Fresh frozen yogurt swirls into cups as guests look on with hungry stares. The fruit experts at Fruitland Fresh also satiate sweet cravings with smoothies with or without tapioca pearls in them, in a variety of flavors such as green apple or taro.
At Ichiban Japanese Restaurant & Sushi Bar, each specialty roll reels in hungry visitors with a core of flavorful ingredients such as roasted eel, mussels, and spicy sesame sauce. Of the many rolls on the menu, the Box Sushi roll with seared tuna and spicy crab meat might be the most unique one, since it uses a Japanese wooden box instead of seaweed paper to achieve its classic tubular shape. In addition to rolling sushi, chefs also top donburi Japanese rice bowls with teriyaki chicken and curried beef. Even the appetizers are steeped in distinctly Asian flavors, from fried pork gyoza dumplings to veggies encased in a crispy tempura shell.
Small surprises abound inside Takenoya, where ice milk tea might contain sweet bites of mango jelly and one of the sushi rolls might arrive wrapped in soybean paper or cucumber rather than traditional seaweed. Those interested in eschewing surprises can build their own bento box, which compartmentalizes their chosen meals of chicken teriyaki, nigiri, or other specialties into neat squares alongside soup, salad, and rice. Savory noodles swirl amid shrimp tempura in the nabeyaki udon, one of several noodle dishes. The menu also includes traditional plates such as pork katsu, japanese curries, and korean short ribs.
The elaborate sushi listings showcase more than 25 signature rolls. The spicy tempura-lobster roll nestles its namesake ingredient against cucumber, avocado, sprouts, and smelt egg, whereas the summer fresh roll cocoons tuna, salmon, and yellowtail inside a cucumber shell. Four types of box sushi are prepared with a pressing box, which molds each bite into a tiny cube.
Jason Park’s connection to culinary ingenuity began before he was even born. His grandmother, a native Korean, began experimenting with blending Japanese and Korean cooking styles after she studied in Japan. She passed on her techniques and recipes to her daughter, who did the same to a young Jason.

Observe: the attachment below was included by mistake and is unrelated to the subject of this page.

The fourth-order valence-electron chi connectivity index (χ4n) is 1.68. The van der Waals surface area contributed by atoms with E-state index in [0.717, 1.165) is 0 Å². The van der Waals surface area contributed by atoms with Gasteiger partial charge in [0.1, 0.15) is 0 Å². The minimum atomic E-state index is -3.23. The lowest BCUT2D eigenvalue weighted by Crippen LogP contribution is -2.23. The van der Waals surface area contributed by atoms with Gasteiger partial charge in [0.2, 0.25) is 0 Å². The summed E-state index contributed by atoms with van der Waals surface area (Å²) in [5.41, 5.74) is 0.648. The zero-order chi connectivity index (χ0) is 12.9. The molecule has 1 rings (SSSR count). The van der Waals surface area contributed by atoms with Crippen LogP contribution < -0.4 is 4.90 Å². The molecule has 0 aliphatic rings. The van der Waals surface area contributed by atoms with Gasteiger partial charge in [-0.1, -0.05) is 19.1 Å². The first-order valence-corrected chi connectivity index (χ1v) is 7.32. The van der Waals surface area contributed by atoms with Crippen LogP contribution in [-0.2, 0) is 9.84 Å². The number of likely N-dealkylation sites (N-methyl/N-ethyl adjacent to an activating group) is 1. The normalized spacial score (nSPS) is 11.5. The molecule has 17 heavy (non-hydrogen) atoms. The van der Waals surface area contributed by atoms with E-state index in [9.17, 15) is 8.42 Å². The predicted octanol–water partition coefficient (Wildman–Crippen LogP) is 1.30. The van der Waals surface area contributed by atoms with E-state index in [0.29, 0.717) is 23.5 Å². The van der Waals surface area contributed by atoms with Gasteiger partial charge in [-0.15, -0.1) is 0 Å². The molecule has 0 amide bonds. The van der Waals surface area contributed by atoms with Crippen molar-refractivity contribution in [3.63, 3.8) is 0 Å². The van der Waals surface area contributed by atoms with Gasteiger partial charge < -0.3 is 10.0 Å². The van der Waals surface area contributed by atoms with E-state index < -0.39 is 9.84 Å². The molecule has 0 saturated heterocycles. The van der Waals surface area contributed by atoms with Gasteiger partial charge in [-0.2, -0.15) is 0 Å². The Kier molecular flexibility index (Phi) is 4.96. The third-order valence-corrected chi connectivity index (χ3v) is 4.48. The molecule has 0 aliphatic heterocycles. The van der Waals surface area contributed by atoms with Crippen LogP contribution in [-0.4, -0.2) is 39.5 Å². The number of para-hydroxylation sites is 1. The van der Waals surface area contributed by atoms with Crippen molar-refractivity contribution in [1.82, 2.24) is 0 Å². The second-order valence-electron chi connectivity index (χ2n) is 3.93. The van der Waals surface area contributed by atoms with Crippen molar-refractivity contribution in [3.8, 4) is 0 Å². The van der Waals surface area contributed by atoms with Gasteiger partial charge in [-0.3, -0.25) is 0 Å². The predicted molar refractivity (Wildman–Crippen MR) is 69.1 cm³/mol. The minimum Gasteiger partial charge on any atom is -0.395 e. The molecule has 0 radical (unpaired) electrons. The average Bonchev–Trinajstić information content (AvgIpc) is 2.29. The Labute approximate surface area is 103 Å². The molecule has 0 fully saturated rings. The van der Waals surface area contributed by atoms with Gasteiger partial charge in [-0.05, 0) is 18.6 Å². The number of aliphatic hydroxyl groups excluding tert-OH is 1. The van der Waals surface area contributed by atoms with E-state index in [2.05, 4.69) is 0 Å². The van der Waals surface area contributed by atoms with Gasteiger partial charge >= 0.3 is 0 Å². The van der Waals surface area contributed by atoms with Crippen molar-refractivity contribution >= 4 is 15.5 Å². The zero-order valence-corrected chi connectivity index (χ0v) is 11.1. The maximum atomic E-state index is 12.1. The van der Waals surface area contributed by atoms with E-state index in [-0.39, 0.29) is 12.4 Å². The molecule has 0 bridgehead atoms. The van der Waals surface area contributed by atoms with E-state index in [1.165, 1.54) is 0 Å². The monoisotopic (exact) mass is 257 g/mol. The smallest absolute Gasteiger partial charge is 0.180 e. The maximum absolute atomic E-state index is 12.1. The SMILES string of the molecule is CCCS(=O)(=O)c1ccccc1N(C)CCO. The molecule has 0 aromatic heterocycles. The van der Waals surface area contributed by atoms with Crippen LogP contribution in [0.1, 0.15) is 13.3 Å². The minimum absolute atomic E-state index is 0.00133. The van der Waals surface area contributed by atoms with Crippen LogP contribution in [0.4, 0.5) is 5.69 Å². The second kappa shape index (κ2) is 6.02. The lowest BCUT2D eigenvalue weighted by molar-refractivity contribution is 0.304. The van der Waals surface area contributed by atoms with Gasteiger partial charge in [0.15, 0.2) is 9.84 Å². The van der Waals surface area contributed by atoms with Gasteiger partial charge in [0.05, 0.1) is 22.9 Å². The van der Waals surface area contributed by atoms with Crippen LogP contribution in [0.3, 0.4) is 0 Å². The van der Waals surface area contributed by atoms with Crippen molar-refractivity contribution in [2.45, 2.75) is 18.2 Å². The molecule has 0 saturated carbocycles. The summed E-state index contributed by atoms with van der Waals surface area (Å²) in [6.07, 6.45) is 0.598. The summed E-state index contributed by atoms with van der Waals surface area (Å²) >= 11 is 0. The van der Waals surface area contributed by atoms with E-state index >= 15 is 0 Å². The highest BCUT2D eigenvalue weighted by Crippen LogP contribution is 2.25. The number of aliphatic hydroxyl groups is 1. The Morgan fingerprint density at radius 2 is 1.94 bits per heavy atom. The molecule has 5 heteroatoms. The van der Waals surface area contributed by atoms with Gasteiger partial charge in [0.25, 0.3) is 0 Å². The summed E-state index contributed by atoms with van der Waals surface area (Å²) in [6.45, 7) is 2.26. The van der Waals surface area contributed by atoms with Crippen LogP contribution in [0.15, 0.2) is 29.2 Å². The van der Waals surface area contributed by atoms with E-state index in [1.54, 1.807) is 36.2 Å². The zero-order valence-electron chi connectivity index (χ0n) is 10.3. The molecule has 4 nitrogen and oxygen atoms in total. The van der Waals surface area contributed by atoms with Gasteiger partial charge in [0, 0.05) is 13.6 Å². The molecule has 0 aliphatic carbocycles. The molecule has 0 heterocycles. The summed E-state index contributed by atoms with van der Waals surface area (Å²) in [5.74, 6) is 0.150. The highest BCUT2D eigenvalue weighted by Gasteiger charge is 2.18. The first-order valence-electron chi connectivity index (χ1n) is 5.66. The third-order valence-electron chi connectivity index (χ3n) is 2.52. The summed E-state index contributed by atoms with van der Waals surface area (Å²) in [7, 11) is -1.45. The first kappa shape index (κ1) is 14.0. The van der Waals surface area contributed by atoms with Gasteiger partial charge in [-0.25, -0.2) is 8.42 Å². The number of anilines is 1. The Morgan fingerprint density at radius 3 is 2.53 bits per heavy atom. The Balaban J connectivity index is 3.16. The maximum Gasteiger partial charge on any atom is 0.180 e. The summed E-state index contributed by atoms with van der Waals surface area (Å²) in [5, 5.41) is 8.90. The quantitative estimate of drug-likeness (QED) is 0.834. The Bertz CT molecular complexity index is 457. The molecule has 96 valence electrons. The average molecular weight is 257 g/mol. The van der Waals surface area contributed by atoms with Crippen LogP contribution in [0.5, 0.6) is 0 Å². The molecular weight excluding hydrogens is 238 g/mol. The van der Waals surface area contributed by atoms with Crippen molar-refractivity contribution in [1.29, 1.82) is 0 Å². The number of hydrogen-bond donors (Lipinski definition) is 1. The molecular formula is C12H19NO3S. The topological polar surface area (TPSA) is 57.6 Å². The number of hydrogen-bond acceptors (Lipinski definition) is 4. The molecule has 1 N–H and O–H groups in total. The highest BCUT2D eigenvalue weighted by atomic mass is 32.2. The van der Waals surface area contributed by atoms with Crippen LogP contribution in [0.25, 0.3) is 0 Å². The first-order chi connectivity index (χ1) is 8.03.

From a young age, Jason showed his affinity for gourmet food by dutifully watching international cooking shows and sounding a trumpet whenever he bit into a perfectly salted popcorn. During college at UCLA, he dabbled in biology and psychology before returning to his true passion for cooking. After spending the next few years honing his skills in the kitchens of restaurants in Los Angeles and Osaka, he opened the doors of his own establishment as the executive chef.
At Maru, Jason draws on his grandmother’s principles of culinary fusion as he blends the flavors and textures of French and Japanese fare. He assembles dishes that range from Mediterranean risotto to sushi rolls using an ever-changing assemblage of seasonal ingredients, which he hand-selects each week at the Santa Monica farmers' market. He also has fresh fish flown in overnight from Japan’s seafood markets.
To complement Maru's continent-spanning dishes, sommeliers assemble balanced lists of local California wines, imported French blends, and Japanese sakes.
With more than 30 years in business under its belt, it's no wonder that Seaward Sushi Bar is a stalwart choice for sushi in the Ventura community. Its menu of sushi rolls?bestowed with whimsical names such as Superman and Hot Lips?is written on the wall alongside detailed descriptions so guests know exactly how each one is built.
And while some rolls are wrapped with traditional sheets of seaweed, others are held together with pink soy paper or slices of halibut sashimi. But that's not the only unexpected twist the chefs put on their sushi. They also incorporate unusual ingredients such as tempura sprinkles and garlic sauce, and they frequently pair baked seafood with raw fish to create rolls with contrasting temperatures. Bottles of traditional and flavored sake are available to pair with any of the rolls served inside this casual eatery, which is bedecked with rustic wood panels and an oversize seascape mural.
When many people think of Japanese cuisine, visions of multihued sushi rolls often spring to mind. But at Gotetsu, the menu is strikingly absent of the rice and raw-fish morsels. The staff is helmed by owner and native of Japan Yukari Watanabe, who has chosen to highlight some of the most often-overlooked dishes in Japanese cuisine. Among them is yakitori, also called kushiyaki, a dish of grilled chicken and meats on thin wooden skewers.